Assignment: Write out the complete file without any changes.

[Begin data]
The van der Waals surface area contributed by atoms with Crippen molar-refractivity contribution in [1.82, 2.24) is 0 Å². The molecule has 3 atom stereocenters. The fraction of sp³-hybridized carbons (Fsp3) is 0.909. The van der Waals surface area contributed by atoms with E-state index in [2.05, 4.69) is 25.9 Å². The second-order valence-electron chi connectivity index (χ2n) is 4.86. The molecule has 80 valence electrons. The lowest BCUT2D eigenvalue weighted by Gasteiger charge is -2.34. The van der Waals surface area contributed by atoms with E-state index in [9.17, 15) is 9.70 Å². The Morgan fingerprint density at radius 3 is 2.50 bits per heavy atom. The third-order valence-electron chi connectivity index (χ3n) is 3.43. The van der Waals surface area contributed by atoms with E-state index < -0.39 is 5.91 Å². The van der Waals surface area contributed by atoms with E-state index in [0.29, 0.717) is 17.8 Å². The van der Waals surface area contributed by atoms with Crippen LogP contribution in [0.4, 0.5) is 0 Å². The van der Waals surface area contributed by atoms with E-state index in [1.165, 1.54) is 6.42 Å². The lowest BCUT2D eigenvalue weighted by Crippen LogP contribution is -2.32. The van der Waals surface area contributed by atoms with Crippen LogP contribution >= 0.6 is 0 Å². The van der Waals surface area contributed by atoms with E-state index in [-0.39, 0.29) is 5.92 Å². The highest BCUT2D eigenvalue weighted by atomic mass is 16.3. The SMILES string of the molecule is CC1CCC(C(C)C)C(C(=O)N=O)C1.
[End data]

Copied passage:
The van der Waals surface area contributed by atoms with Crippen molar-refractivity contribution in [1.82, 2.24) is 0 Å². The molecule has 3 atom stereocenters. The fraction of sp³-hybridized carbons (Fsp3) is 0.909. The van der Waals surface area contributed by atoms with E-state index in [2.05, 4.69) is 25.9 Å². The second-order valence-electron chi connectivity index (χ2n) is 4.86. The molecule has 80 valence electrons. The lowest BCUT2D eigenvalue weighted by Gasteiger charge is -2.34. The van der Waals surface area contributed by atoms with E-state index in [9.17, 15) is 9.70 Å². The Morgan fingerprint density at radius 3 is 2.50 bits per heavy atom. The third-order valence-electron chi connectivity index (χ3n) is 3.43. The van der Waals surface area contributed by atoms with E-state index < -0.39 is 5.91 Å². The van der Waals surface area contributed by atoms with E-state index in [0.29, 0.717) is 17.8 Å². The van der Waals surface area contributed by atoms with Crippen LogP contribution in [0.4, 0.5) is 0 Å². The van der Waals surface area contributed by atoms with E-state index in [1.165, 1.54) is 6.42 Å². The lowest BCUT2D eigenvalue weighted by Crippen LogP contribution is -2.32. The van der Waals surface area contributed by atoms with Crippen LogP contribution >= 0.6 is 0 Å². The van der Waals surface area contributed by atoms with E-state index in [-0.39, 0.29) is 5.92 Å². The highest BCUT2D eigenvalue weighted by atomic mass is 16.3. The SMILES string of the molecule is CC1CCC(C(C)C)C(C(=O)N=O)C1.